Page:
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5 Productivity Hacks For Your Office Space

5 Productivity Hacks For Your Office Space

Whether you’re in a corner office or a cubical, if you enter your workspace day after day with a tired sigh, you’ve got a problem.  Work may be relatively the same day in and day out, but your attitude is the variable factor.  If you carry the day on with a sagging frown and heavy head, your tasks will seem that much harder and your productivity rates will lag on that much slower.

We all know that our attitudes directly affect our energy levels, which in turn, affect our productivity rates.  Do yourself a favor and implement these 5 productivity hacks for your office. Not only will they make you more productive, but they also promise to brighten your mood and your workday.

Kill The Clutter

Unless you prefer to work in a big pile of mess, clutter stands to be a killer of productivity.  After all, if your desk isn’t clear, how can you expect your brain to be?  Start by killing the clutter with a quick game of Keep, Toss, or Store.

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Throw out unnecessary trash, scan and save certain documents, and file others away.  The object is to get your desk clear so that there is nothing left to focus on but work.  Also, consider keeping a duster and furniture wipes handy.  There’s nothing like a clean sweep to give your work space a quick and noticeable pick me up.

White Boards Are Your Friend

Sure, you may have a master calendar, but looming over a lengthy to-do list can kill your mood and energy.  Instead, keep your day’s pertinent tasks focused on a small white board.

A whiteboard is a great tool for defining and timeline short-term goals.  At the start of each day, jot down three-five of your most pressing tasks.  Set reasonable time frames for completing each project and exhale as you wipe each one away.

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Snack and Surf

Speaking of planning and preparing, be sure to plan to disconnect as well.  Block out times (in between your whiteboard tasks) for activities like checking your email or surfing the net.  Commit to keeping your breaks to less than ten minutes with empowering thoughts.

For example saying, “I don’t break until I’m done with my work” is a lot easier to abide by than “I can’t take a break until I finish my work.”  Don’t push yourself into a power struggle between me, myself, and I; instead stay firm with affirmative, in-charge thinking.

Double the benefits of your break time by incorporating a fiber-rich snack.  Whatever snacks you choose to keep around make sure that they are high in fiber and protein.  Apples, trail mix, pears, and pistachios are easy-to-store snacks that can give your break an added boost.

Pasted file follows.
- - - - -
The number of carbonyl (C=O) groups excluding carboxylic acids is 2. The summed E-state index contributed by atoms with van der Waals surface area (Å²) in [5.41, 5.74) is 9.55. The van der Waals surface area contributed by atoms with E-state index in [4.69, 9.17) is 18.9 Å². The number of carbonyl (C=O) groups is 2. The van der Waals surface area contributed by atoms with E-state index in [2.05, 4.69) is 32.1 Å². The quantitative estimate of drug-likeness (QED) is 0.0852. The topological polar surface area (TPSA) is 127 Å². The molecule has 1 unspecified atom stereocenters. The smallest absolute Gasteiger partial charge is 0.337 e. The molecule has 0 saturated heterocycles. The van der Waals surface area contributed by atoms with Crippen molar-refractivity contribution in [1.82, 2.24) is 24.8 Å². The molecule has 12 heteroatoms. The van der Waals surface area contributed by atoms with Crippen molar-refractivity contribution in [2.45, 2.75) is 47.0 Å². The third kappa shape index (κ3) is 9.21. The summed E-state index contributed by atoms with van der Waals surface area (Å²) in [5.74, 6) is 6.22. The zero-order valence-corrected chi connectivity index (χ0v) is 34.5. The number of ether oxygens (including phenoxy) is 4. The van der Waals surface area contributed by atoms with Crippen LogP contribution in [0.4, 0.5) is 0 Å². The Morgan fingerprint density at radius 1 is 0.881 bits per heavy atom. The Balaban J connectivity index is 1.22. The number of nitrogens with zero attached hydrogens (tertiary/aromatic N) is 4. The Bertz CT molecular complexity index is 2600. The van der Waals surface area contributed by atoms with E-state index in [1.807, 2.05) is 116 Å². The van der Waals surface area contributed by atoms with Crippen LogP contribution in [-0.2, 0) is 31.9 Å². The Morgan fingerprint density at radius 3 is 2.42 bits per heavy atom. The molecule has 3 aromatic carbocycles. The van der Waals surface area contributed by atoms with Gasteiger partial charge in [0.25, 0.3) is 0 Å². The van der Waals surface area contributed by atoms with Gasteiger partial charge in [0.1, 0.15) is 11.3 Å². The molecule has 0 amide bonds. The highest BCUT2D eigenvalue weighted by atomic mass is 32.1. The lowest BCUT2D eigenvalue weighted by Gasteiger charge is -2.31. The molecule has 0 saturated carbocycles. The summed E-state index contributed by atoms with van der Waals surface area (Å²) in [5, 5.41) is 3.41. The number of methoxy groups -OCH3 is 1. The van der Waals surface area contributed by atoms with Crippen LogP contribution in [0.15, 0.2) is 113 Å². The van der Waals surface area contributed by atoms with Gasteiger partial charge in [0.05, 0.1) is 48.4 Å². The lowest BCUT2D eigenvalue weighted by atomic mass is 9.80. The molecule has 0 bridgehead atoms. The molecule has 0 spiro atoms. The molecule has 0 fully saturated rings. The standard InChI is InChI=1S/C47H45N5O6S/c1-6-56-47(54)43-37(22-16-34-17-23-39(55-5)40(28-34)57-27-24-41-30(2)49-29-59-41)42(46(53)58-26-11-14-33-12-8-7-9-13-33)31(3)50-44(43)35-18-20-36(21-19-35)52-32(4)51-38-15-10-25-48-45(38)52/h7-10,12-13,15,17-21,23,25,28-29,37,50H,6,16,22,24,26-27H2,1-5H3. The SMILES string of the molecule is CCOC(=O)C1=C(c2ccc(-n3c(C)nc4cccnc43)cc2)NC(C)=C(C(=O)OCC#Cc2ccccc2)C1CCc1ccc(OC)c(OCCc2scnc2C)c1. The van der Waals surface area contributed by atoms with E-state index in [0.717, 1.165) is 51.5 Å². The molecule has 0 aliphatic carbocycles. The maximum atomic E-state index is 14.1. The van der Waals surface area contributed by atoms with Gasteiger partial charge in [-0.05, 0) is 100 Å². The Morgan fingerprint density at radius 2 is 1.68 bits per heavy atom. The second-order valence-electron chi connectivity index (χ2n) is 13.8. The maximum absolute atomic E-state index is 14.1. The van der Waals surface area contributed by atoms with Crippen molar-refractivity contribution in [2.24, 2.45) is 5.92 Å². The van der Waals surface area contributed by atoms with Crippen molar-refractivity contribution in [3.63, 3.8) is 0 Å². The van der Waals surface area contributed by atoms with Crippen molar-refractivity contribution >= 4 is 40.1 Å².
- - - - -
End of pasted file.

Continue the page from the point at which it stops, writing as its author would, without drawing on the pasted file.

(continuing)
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Enhance Your Environment

When it comes to productivity, warmer temperatures win.  If your space is on the cold side, consider closing vents and welcoming in fresh air with an open window.  (For solo fixes, keep a warm sweater and hot tea bags on standby.) Also, florescent lighting can kill your mood and energy levels, try to trade it in for as much natural light as possible.

Remember that ergonomic furniture will keep you feeling good after long days at your desk.  Supportive back pillows can stand in as substitutes, and keep in mind that you have the power to correct a poor sitting situation.  Be mindful of keeping proper posture; keep your feet flat on the floor and ensure proper circulation by making sure your knees stay lower than your thighs.

Decorate For Inspiration

If you want to increase your productivity and mood, then your office has to be someplace you want to be.  Depending on your location, consider painting a wall a bright color, or at the very least, add some energizing pops of color with throw pillows (red, orange, purple and yellow are colors known to boost mood and ignite passion).

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A throw rug and a live plant are simple tricks that can make your office space feel more inviting.   Not feeling inspired?  Try rearranging your furniture, new positioning can be the perfect perk your space needs.

How does your office space help you stay productive?

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Last Updated on November 3, 2020

How to Mind Map to Visualize Ideas (With Mind Map Examples)

How to Mind Map to Visualize Ideas (With Mind Map Examples)

When you have a lot of ideas in your mind, you may create a text document, or take a sheet of paper and start writing in a linear fashion. However, this type of document quickly becomes overwhelming. It lacks in clarity and makes it hard for you to get a full picture at a glance and see what is missing. Instead, try looking at some mind map examples to learn how to mind map and visualize your thoughts.

Mind maps can help you zoom out and see the whole hierarchy and how everything is connected. You may see connections you were missing before and find new ways of brainstorming solutions.

Below, you’ll find more information on mind maps and see some mind map examples to inspire you next time you need to organize information.

What Is a Mind Map?

A mind map is a simple hierarchical radial diagram invented by Tony Buzan[1]. In other words, you organize your thoughts around a central idea. This technique is especially useful whenever you need to declutter your brain or develop an idea, a project (for example, a new product or service), a problem, a solution, etc. By capturing what you have in your head, you make space for other thoughts.

In this article, we are focusing on the basics: mind mapping using a pen and paper.

The objective of a mind map is to clearly visualize all your thoughts and ideas. Don’t complicate a mind map with too many colors or distractions. Use different colors only when they serve a purpose. Always keep a mind map simple and easy to follow.